This is an archived article that was published on sltrib.com in 2012, and information in the article may be outdated. It is provided only for personal research purposes and may not be reprinted.
If it weren't for Matthew McConaughey's tightly coiled performance, the nasty white-trash drama "Killer Joe" wouldn't be worth the powder it would take to blow it to hell.
Chris (Emile Hirsch), a lowlife Texas drug dealer, needs to raise cash or get beat up badly. So he concocts a scheme with his dim-bulb dad, Ansel (Thomas Haden Church), and Ansel's slutty second wife, Sharla (Gina Gershon), to have Ansel's first wife killed for the insurance, with the money going to Chris' pretty but slow-witted sister, Dottie (Juno Temple).
Alas, the hitman, a moonlighting police detective known as "Killer" Joe Cooper (McConaughey), wants the cash in advance until he catches sight of Dottie and says he'll do the job if he can take her as a "retainer."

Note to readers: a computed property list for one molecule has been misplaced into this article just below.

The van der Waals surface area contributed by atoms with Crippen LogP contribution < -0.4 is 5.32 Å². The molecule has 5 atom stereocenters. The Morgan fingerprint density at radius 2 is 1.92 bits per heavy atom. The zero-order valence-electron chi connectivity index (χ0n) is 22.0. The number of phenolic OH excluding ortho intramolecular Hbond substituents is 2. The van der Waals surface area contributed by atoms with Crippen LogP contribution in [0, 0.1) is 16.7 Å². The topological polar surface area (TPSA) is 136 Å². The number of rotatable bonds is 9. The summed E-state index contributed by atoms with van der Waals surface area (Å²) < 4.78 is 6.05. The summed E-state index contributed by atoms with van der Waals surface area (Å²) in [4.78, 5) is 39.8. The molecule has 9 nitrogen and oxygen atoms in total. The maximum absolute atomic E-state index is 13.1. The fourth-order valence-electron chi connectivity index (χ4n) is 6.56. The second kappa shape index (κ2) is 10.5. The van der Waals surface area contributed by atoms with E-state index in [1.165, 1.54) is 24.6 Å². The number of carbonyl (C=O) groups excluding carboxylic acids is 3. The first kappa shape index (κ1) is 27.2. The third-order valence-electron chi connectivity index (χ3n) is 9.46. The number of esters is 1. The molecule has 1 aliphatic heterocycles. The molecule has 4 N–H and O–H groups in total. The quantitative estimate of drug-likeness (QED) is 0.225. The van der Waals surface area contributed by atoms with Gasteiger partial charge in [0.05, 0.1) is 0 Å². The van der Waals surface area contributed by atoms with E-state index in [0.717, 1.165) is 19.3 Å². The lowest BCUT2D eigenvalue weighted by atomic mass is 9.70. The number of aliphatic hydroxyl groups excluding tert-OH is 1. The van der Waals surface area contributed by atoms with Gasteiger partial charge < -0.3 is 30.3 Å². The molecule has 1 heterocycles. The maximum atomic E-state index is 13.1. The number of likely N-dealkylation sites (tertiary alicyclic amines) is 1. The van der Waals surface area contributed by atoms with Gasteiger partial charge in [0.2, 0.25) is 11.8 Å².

What follows in writer Tracy Letts' adaptation of his own play is a series of double-crosses, which ultimately bring Joe to unleash some righteous fury onto Chris' family in a pointlessly ugly finale. Director William Friedkin (who also brought Letts' play "Bug" to the screen) wallows in the story's nihilism, staging claustrophobic scenes of wincing brutality and lurid sexuality. (When we first see Gershon, it's a close-up of her naked crotch.)
Only McConaughey, who applies his Texas charm to the lethally seductive character, rises above the slime long enough to make an impression.
Opens Friday, Aug. 31, at the Broadway Centre Cinemas; rated NC-17 for graphic disturbing content involving violence and sexuality, and a scene of brutality; 102 minutes. For more movie reviews, visit nowsaltlake.com/movies.